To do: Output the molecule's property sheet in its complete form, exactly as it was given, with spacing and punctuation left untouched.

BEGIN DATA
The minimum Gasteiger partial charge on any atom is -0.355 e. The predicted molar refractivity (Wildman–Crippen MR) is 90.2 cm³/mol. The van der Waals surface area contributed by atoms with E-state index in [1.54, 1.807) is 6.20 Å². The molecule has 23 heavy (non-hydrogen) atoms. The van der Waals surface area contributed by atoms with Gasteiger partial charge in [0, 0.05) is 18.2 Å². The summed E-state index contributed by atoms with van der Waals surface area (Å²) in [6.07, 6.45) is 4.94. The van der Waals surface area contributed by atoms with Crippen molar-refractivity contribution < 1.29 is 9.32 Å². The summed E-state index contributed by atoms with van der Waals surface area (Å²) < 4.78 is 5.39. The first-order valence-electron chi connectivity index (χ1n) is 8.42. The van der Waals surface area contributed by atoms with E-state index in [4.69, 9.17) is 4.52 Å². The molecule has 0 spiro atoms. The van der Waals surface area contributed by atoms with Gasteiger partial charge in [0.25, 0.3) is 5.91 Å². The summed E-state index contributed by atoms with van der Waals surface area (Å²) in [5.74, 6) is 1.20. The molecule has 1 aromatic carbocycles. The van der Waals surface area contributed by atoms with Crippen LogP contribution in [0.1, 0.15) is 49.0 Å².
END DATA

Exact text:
The minimum Gasteiger partial charge on any atom is -0.355 e. The predicted molar refractivity (Wildman–Crippen MR) is 90.2 cm³/mol. The van der Waals surface area contributed by atoms with E-state index in [1.54, 1.807) is 6.20 Å². The molecule has 23 heavy (non-hydrogen) atoms. The van der Waals surface area contributed by atoms with Gasteiger partial charge in [0, 0.05) is 18.2 Å². The summed E-state index contributed by atoms with van der Waals surface area (Å²) in [6.07, 6.45) is 4.94. The van der Waals surface area contributed by atoms with Crippen molar-refractivity contribution < 1.29 is 9.32 Å². The summed E-state index contributed by atoms with van der Waals surface area (Å²) < 4.78 is 5.39. The first-order valence-electron chi connectivity index (χ1n) is 8.42. The van der Waals surface area contributed by atoms with E-state index in [4.69, 9.17) is 4.52 Å². The molecule has 0 spiro atoms. The van der Waals surface area contributed by atoms with Gasteiger partial charge in [0.25, 0.3) is 5.91 Å². The summed E-state index contributed by atoms with van der Waals surface area (Å²) in [5.74, 6) is 1.20. The molecule has 1 aromatic carbocycles. The van der Waals surface area contributed by atoms with Crippen LogP contribution in [0.1, 0.15) is 49.0 Å².